Comment: throughout scripture there are commands about not bonding with other national “gods.” But here in Exodus is a jewel of a reference explaining why because “it will become a dangerous trap for you.” The question of possessing the land (vs. 30) is much more complicated and will be addressed by the prophets later on.
When morning came, there was a tremendous confusion among the guards—what had happened to Peter? 19 Herod gave orders to search for him, but they could not find him. So he had the guards questioned and ordered them put to death. After this, Herod left Judea and spent some time in Caesarea.
20 Herod was very angry with the people of Tyre and Sidon, so they went in a group to see him. First they convinced Blastus, the man in charge of the palace, that he should help them. Then they went to Herod and asked him for peace, because their country got its food supplies from the king’s country.
21 On a chosen day Herod put on his royal robes, sat on his throne, and made a speech to the people. 22 “It isn’t a man speaking, but a god!” they shouted. 23 At once the angel of the Lord struck Herod down, because he did not give honor to God. He was eaten by worms and died.
24 Meanwhile the word of God continued to spread and grow. 25 Barnabas and Saul finished their mission and returned from Jerusalem, taking John Mark with them.
Comment: meanwhile God continued to spread and grow the community . . . beautiful.
Thank the Lord for all the glorious things he does; proclaim them to the nations. 2 Sing his praises and tell everyone about his miracles. 3 Glory in the Lord; O worshipers of God, rejoice. 4 Search for him and for his strength, and keep on searching!
5-6 Think of the mighty deeds he did for us, his chosen ones—descendants of God’s servant Abraham, and of Jacob. Remember how he destroyed our enemies. 7 He is the Lord our God. His goodness is seen everywhere throughout the land. 8-9 Though a thousand generations pass he never forgets his promise, his covenant with Abraham and Isaac 10-11 and confirmed with Jacob. This is his never-ending treaty with the people of Israel: “I will give you the land of Canaan as your inheritance.” 12 He said this when they were but few in number, very few, and were only visitors in Canaan. 13 Later they were dispersed among the nations and were driven from one kingdom to another; 14 but through it all he would not let one thing be done to them apart from his decision. He destroyed many a king who tried! 15 “Touch not these chosen ones of mine,” he warned, “and do not hurt my prophets.”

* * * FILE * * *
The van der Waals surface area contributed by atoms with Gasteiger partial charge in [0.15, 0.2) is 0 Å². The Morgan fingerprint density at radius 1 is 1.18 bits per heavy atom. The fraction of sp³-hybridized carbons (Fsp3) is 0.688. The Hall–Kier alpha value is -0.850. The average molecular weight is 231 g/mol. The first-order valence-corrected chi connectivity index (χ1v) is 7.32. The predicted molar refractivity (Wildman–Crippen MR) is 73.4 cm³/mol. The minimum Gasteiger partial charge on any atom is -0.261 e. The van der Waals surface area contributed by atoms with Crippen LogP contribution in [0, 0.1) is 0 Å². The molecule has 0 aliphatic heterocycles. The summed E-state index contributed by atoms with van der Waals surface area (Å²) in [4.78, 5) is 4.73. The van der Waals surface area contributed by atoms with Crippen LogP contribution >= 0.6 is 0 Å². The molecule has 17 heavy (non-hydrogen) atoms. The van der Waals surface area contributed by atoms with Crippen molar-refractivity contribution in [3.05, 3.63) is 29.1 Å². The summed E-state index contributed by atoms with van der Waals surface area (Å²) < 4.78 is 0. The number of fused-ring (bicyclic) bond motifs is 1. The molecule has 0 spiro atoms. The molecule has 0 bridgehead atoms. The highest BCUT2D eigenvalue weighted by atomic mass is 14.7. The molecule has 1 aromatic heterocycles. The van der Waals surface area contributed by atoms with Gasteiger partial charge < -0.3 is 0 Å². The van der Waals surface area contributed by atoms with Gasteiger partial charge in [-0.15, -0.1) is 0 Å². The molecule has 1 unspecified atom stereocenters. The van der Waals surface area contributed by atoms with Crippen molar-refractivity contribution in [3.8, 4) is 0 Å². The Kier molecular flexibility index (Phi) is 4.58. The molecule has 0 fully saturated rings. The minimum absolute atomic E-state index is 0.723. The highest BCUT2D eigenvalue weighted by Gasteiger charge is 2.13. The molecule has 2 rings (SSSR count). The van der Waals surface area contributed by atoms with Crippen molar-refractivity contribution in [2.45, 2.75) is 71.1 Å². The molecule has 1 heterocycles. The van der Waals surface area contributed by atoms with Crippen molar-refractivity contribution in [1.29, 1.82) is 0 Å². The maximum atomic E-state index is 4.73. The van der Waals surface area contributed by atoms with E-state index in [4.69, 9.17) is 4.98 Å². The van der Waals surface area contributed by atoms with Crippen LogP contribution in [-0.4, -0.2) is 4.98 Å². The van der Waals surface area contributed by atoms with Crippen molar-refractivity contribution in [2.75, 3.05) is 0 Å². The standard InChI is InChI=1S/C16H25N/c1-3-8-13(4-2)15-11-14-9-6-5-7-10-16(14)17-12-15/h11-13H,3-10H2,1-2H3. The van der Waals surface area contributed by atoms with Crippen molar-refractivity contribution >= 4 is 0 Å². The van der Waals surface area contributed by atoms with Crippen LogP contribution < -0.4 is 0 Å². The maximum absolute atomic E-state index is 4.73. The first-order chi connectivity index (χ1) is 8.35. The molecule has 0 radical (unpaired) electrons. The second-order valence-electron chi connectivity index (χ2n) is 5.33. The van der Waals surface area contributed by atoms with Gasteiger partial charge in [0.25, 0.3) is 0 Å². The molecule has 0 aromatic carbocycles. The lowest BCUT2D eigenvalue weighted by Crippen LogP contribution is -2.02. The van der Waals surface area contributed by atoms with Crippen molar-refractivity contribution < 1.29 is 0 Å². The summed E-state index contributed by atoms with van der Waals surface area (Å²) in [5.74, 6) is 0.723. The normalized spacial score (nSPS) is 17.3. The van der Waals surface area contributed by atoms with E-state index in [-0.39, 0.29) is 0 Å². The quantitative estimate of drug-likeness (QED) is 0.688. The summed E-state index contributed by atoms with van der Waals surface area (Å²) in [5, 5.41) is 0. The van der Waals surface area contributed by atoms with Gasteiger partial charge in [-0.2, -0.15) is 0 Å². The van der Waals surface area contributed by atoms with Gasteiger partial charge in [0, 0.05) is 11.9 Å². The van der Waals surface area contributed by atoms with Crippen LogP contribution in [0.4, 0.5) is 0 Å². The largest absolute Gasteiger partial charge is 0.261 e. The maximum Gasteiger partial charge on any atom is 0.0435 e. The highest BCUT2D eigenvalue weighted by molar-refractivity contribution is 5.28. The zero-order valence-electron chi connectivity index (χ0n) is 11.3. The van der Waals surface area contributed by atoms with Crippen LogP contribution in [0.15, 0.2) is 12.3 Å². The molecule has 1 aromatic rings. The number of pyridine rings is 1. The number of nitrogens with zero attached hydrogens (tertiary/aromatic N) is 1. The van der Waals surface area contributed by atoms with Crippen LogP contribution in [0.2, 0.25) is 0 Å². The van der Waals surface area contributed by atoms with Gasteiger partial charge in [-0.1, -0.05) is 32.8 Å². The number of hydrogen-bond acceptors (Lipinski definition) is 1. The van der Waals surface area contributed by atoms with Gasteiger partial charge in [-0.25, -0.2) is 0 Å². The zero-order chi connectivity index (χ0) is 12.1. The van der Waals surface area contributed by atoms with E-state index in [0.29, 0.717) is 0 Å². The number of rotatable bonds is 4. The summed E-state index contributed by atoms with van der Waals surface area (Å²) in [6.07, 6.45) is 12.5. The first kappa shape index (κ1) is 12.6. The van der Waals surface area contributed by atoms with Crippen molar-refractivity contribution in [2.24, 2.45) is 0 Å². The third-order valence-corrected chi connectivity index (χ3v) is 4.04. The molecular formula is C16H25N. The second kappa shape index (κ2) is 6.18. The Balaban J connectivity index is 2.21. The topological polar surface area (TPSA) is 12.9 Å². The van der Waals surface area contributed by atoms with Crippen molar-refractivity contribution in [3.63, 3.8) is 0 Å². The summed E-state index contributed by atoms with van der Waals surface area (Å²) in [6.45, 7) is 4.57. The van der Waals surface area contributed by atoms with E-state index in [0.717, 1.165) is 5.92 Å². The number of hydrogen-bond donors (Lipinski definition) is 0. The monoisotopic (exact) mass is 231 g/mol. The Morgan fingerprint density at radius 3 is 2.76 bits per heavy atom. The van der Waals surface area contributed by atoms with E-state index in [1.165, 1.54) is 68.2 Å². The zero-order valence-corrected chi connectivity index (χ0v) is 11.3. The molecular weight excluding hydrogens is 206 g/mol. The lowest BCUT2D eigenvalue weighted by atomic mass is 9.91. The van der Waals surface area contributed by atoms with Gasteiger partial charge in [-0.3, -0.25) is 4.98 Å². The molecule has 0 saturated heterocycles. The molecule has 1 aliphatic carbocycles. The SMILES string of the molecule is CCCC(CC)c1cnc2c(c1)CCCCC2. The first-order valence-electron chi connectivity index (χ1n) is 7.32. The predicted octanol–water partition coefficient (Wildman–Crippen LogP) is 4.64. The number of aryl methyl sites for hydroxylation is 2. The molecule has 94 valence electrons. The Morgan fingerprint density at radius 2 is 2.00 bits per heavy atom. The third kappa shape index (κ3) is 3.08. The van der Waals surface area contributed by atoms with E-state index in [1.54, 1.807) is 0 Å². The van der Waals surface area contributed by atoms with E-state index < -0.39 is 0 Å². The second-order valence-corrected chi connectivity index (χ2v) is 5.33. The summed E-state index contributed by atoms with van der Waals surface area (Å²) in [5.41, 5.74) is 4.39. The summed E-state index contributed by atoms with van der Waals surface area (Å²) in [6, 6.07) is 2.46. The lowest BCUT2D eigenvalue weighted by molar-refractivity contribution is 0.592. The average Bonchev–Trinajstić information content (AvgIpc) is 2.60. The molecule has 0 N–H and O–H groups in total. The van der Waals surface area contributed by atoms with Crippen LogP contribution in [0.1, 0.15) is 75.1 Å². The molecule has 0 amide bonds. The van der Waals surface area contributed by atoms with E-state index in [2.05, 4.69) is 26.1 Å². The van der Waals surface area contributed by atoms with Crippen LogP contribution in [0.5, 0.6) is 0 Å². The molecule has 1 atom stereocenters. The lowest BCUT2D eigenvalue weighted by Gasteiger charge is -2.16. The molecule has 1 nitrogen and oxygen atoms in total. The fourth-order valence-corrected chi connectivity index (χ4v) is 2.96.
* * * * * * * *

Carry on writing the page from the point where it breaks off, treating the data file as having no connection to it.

16 He called for a famine on the land of Canaan, cutting off its food supply. 17 Then he sent Joseph as a slave to Egypt to save his people from starvation. 18 There in prison they hurt his feet with fetters and placed his neck in an iron collar 19 until God’s time finally came—how God tested his patience! 20 Then the king sent for him and set him free. 21 He was put in charge of all the king’s possessions. 22 At his pleasure he could imprison the king’s aides and teach the king’s advisors.
Prayer: I praise You for the thread of Your life You have woven into our lives. Amen.